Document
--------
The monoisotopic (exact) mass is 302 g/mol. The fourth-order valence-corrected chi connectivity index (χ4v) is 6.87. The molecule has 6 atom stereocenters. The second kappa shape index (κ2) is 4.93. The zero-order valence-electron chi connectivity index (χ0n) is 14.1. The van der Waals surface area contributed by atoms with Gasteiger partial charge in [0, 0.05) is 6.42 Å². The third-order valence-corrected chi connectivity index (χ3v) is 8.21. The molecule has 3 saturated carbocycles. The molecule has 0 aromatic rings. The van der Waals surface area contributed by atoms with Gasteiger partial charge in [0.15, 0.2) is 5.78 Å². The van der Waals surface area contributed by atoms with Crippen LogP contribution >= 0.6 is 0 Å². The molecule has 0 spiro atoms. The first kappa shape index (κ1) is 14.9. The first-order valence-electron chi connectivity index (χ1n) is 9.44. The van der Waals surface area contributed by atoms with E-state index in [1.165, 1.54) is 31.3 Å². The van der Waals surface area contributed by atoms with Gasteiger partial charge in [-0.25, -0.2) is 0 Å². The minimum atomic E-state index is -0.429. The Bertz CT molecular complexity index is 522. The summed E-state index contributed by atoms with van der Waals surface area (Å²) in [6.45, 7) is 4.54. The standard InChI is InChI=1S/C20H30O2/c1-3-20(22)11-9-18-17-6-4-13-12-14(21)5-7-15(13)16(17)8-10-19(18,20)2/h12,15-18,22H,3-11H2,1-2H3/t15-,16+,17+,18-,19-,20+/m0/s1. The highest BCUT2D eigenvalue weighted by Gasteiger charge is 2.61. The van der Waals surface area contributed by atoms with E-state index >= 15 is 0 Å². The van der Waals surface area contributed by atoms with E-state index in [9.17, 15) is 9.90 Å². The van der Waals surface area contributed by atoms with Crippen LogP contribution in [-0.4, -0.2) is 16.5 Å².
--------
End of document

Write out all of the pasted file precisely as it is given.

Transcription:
The monoisotopic (exact) mass is 302 g/mol. The fourth-order valence-corrected chi connectivity index (χ4v) is 6.87. The molecule has 6 atom stereocenters. The second kappa shape index (κ2) is 4.93. The zero-order valence-electron chi connectivity index (χ0n) is 14.1. The van der Waals surface area contributed by atoms with Gasteiger partial charge in [0, 0.05) is 6.42 Å². The third-order valence-corrected chi connectivity index (χ3v) is 8.21. The molecule has 3 saturated carbocycles. The molecule has 0 aromatic rings. The van der Waals surface area contributed by atoms with Gasteiger partial charge in [0.15, 0.2) is 5.78 Å². The van der Waals surface area contributed by atoms with Crippen LogP contribution >= 0.6 is 0 Å². The molecule has 0 spiro atoms. The first kappa shape index (κ1) is 14.9. The first-order valence-electron chi connectivity index (χ1n) is 9.44. The van der Waals surface area contributed by atoms with E-state index in [1.165, 1.54) is 31.3 Å². The van der Waals surface area contributed by atoms with Gasteiger partial charge in [-0.25, -0.2) is 0 Å². The minimum atomic E-state index is -0.429. The Bertz CT molecular complexity index is 522. The summed E-state index contributed by atoms with van der Waals surface area (Å²) in [6.45, 7) is 4.54. The standard InChI is InChI=1S/C20H30O2/c1-3-20(22)11-9-18-17-6-4-13-12-14(21)5-7-15(13)16(17)8-10-19(18,20)2/h12,15-18,22H,3-11H2,1-2H3/t15-,16+,17+,18-,19-,20+/m0/s1. The highest BCUT2D eigenvalue weighted by Gasteiger charge is 2.61. The van der Waals surface area contributed by atoms with E-state index >= 15 is 0 Å². The van der Waals surface area contributed by atoms with E-state index in [9.17, 15) is 9.90 Å². The van der Waals surface area contributed by atoms with Crippen LogP contribution in [-0.4, -0.2) is 16.5 Å².